• be engaging on its own merits
  • exemplify the tropes of the genre -- ingenuity, tenacity, and duty
  • express the setting in general -- steampunk space opera
  • detail the setting in specific -- Mercury
  • color the portrayal of a faction of people -- Americans
  • offer a plot seed that could be expanded into an adventure concept -- rampaging insectoid monsters
  • attempt to portray prosaically how the game could actually be played mechanically -- die rolls, thematic batteries, handing off narration, et al

Now, I picked up this style of writing RPGs from Tribe 8 (thank you, Hilary, thank you, Brand) and I really really like it, because it squeezes a whole lot of information into very little space. It really packs a punch due to its compressed nature. But god damn is it tough! The only other example I can think of that comes close to this multi-layered writing is mystery and suspense novels where there is a narrative of what appears to be happening and another, hidden narrative of what is actually happening, and there's a couple books actually in the canon that tinker with ambiguity in similar ways (Ulysses, Catch-22, Slaughterhouse 5).

Hopefully, the resulting product won't be too dense to be enjoyable like Ulysses -- I'm hoping for something closer to Catch-22, which is enjoyable to read even if you're not aware of all the elements interacting on first read. I also have this niggling fear that I'm going to exhaust all the potential stories of FLFS in the rulebook -- that latter one isn't very likely, but it haunts the back corners of my mind.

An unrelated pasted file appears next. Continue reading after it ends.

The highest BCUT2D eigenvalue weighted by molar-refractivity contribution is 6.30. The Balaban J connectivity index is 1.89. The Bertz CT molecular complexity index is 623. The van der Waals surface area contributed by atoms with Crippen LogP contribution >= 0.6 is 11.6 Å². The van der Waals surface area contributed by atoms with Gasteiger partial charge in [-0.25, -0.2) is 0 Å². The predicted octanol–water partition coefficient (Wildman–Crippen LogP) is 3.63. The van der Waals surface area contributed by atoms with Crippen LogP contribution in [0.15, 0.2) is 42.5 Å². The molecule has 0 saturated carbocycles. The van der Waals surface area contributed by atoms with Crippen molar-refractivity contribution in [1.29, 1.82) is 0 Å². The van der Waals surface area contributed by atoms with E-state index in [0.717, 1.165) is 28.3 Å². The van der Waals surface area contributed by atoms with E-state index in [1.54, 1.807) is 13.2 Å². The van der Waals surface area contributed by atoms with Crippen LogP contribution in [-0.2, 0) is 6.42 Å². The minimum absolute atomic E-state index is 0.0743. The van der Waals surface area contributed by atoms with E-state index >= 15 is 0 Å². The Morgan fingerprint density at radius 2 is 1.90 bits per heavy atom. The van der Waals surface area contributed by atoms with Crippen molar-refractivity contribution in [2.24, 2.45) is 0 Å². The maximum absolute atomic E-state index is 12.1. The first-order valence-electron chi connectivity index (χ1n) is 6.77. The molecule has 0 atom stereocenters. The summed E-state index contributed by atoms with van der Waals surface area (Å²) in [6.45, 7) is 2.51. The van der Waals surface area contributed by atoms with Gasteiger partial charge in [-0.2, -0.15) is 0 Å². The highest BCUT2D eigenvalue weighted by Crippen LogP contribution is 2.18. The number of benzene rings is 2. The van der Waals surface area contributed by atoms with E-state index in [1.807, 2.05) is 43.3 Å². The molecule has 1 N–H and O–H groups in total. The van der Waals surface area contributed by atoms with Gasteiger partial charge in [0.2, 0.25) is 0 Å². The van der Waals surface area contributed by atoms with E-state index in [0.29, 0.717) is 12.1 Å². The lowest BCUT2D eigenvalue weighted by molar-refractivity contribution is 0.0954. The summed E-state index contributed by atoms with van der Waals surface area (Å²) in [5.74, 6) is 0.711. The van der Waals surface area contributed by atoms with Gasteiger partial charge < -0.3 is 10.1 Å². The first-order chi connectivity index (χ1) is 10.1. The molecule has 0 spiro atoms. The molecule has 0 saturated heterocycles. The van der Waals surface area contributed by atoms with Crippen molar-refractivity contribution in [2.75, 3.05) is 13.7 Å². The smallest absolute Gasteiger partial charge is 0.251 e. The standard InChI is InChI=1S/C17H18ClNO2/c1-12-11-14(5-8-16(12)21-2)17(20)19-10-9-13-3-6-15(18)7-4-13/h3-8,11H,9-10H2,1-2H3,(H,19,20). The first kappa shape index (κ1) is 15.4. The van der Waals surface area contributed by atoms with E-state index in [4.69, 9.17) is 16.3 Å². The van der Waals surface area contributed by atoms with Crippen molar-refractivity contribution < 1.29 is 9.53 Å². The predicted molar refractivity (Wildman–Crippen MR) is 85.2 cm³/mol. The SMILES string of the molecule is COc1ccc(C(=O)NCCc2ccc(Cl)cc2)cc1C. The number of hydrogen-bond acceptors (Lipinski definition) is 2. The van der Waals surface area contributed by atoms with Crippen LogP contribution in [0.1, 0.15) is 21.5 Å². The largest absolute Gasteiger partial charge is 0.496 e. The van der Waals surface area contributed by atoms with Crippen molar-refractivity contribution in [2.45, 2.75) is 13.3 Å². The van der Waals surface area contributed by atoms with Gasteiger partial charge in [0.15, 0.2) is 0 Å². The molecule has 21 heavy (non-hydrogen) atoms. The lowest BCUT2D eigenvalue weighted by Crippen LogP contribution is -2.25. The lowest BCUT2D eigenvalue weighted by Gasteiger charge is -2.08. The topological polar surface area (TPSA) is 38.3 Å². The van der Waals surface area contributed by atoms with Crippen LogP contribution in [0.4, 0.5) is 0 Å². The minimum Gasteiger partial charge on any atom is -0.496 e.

Friday, July 08, 2005

Gaming Firefly

There's a lot of talk in the gamer blogosphere about replicating Firefly in a roleplaying game. I loved the show, I'm looking forward to Serenity, but... I'm really skeptical of the allure of playing it. Now, mind, I've only seen half the series (the other half is sitting there on my shelf, but I must play WoW six hours a day), so maybe the entire dynamic of the television show changes or something, but from what I've seen in Jaynestown and Our Dear Mrs Reynolds, the appeal of Firefly is the characters themselves, not the setting.

The setting is... not bland, but it is generic. Archetypal. It is the lovechild of Westerns and Space Opera. It's... not exactly complex. Further, I can't see any instance of play that would game in the same places that the series went. What is there left to do on Hodgson's World (planet in Jaynestown)? Why go back to... whatever planet had the plague in Train Job? The series' primary characters have already been there, done their thing, and left. If the PCs showed up, all they get is sloppy seconds. Any actual play would require the creation of new planets and new settings. Perhaps you keep the Firefly-designation ship, but... that's not much of a setting in and of itself, is it?

It's the characters that make the show shine. It's Mal and his past, it's Inara and her desires and restrictions, it's the Shepherd and his questionable past. Unless you plan on playing the characters themselves, you're not playing Firefly. Playing the characters themselves I will admit is an option, maybe even a viable one, but I don't think that's what people are after.

Of course, I've never seen the point in playing in the Star Wars universe concurrent to the movies, either (KOTOR has shown me the light of playing in other eras). The story that you want to emulate is about the characters -- if you take out the characters, how can you still say you're emulating that story?